I now come to the most important clause in the Bill: clause 101. The Minister will be pleased to know that I have plenty to say on it. Subsections (8) to (10) provide that decisions of the CAT may be appealed to the appellate court for that jurisdiction. That is an incredibly important point and one which the Government must maintain. The DMU will ultimately have the power to make pro-competitive interventions to reduce SMS firms’ market power and to review more of their mergers. That means that they will be able to make significant changes to SMS firms’ business models with the objective of opening up their ecosystems and levelling the playing field for other businesses. The benefits of doing so are significant, and I am sure we will touch on them in sessions to come.

In the current version of this Bill, the standard of review that applies to DMU decisions is the judicial review standard generally used for authorities that make forward-looking assessments, rather than the “merits” standard used for certain competition law enforcement decisions by the CMA. That means that parties will be able to apply to the Competition Appeal Tribunal to review the legality of the DMU’s decisions, focusing on the principles of irrationality, illegality and procedural impropriety. That is an extremely important point and is consistent with other regimes, so the Government must not bow down to pressure here and adopt a “merits” appeals approach. As the Minister quite rightly said, we heard from countless witnesses during our oral evidence sessions who said the same.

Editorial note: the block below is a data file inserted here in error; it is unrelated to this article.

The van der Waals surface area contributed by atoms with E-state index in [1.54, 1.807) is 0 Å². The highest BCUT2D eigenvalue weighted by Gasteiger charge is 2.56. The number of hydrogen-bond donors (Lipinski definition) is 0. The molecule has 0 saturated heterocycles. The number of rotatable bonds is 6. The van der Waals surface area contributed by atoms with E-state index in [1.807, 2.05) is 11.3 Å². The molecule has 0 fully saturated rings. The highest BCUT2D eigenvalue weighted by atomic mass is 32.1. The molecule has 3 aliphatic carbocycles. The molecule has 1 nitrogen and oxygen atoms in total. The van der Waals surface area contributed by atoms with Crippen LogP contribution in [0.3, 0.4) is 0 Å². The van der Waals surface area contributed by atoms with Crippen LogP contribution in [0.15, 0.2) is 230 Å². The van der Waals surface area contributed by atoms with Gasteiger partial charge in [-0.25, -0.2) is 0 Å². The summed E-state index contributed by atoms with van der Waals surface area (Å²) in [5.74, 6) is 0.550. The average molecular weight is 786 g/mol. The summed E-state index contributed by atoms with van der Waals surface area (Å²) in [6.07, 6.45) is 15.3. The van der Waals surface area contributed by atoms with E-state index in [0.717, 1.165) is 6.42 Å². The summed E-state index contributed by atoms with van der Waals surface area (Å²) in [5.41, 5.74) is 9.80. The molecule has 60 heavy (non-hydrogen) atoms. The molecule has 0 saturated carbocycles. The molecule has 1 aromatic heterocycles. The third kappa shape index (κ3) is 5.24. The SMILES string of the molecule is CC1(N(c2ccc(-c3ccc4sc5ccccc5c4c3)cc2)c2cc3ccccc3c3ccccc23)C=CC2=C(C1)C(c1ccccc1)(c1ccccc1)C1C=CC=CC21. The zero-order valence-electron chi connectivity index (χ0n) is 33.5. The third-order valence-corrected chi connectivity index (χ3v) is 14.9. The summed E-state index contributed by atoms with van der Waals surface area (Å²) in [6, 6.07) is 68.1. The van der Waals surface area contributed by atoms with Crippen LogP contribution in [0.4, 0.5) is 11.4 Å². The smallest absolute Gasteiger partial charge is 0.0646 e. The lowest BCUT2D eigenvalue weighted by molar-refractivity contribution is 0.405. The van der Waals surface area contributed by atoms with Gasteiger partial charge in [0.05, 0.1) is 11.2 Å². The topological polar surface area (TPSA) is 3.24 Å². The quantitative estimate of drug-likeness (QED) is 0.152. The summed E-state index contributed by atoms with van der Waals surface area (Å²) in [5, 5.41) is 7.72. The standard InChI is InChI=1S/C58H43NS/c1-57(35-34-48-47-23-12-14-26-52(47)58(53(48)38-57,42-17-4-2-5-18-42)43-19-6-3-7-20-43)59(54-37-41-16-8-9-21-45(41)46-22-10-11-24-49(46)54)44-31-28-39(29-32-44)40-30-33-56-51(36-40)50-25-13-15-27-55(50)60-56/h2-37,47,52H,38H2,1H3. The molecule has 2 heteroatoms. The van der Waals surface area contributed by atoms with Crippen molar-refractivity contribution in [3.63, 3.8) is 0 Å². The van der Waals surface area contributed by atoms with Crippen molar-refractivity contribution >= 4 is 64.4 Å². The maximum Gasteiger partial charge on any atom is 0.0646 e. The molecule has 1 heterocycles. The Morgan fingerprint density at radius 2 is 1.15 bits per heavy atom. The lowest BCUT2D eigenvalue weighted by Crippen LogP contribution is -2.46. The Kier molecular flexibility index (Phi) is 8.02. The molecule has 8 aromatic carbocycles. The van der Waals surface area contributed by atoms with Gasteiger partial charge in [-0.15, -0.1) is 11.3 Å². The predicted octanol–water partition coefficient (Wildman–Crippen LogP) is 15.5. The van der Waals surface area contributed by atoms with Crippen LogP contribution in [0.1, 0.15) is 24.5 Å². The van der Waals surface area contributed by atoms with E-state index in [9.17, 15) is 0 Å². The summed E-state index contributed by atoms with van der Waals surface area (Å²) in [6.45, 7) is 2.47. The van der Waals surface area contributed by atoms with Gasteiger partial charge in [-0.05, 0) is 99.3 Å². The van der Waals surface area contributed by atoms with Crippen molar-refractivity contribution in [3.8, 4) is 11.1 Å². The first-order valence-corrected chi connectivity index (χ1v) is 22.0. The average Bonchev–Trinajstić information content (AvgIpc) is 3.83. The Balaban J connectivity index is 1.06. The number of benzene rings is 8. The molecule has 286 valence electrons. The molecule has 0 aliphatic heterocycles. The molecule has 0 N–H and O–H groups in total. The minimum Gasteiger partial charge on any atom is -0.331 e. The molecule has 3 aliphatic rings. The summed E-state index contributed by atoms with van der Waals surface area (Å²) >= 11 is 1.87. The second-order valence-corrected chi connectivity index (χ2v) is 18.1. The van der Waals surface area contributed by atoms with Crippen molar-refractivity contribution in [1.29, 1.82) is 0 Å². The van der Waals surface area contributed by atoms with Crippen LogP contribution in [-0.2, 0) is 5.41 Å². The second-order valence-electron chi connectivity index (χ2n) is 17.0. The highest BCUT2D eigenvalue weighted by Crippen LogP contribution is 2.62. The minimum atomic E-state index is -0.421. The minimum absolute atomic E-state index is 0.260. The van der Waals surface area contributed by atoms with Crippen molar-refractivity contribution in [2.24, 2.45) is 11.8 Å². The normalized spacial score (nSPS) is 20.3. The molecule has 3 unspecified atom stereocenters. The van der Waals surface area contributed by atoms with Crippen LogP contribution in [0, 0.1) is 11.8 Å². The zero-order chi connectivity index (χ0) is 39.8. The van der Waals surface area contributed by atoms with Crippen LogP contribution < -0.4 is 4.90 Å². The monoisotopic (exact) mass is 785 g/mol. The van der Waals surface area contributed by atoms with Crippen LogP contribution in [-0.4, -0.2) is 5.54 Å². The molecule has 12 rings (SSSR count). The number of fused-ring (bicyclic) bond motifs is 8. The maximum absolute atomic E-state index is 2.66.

We know that judicial review appeals are more streamlined than merits appeals and they can last a matter of days, rather than weeks, years or even decades. Under this Government, our courts are already facing significant backlogs—perhaps the less said about that the better—but there is no reason why we should subject this regime and the appeals principle to even further delay. We recognise the pressure that the Government are under here; clearly, potential SMS firms and their advocates oppose the adoption of the JR standard. It is obvious that a company that may be negatively impacted by this new regime would seek to obstruct or delay it by arguing for an appeals process that incorporates a consideration of the merits of the case.

However, Labour strongly believes that the current drafting is fair and well aligned with other regulatory regimes. For far too long, big tech has had the ear of this Government and has been able to force the hand of many of the Minister’s colleagues when it comes to online safety provisions. The Minister must reassure us that that will not be the case. I look forward to his confirmation.

Photo of Paul Scully Paul Scully Parliamentary Under Secretary of State (Department for Science, Innovation and Technology)

I appreciate the hon. Lady’s approach to the appeals standard, which she has taken in regard to the measures throughout the Bill. The Government speak to larger companies and smaller challenger companies, because it is really important that we get this right. I can assure the hon. Lady that there is no way we are going to weaken the appeals structure. We will always make sure that we listen and do things fairly. In no way will the structure be watered down such that challenger tech cannot come through. It is important we ensure that the Bill in its final form is the best it can be and is fair and proportionate.

Question put and agreed to.

Clause 97 accordingly ordered to stand part of the Bill.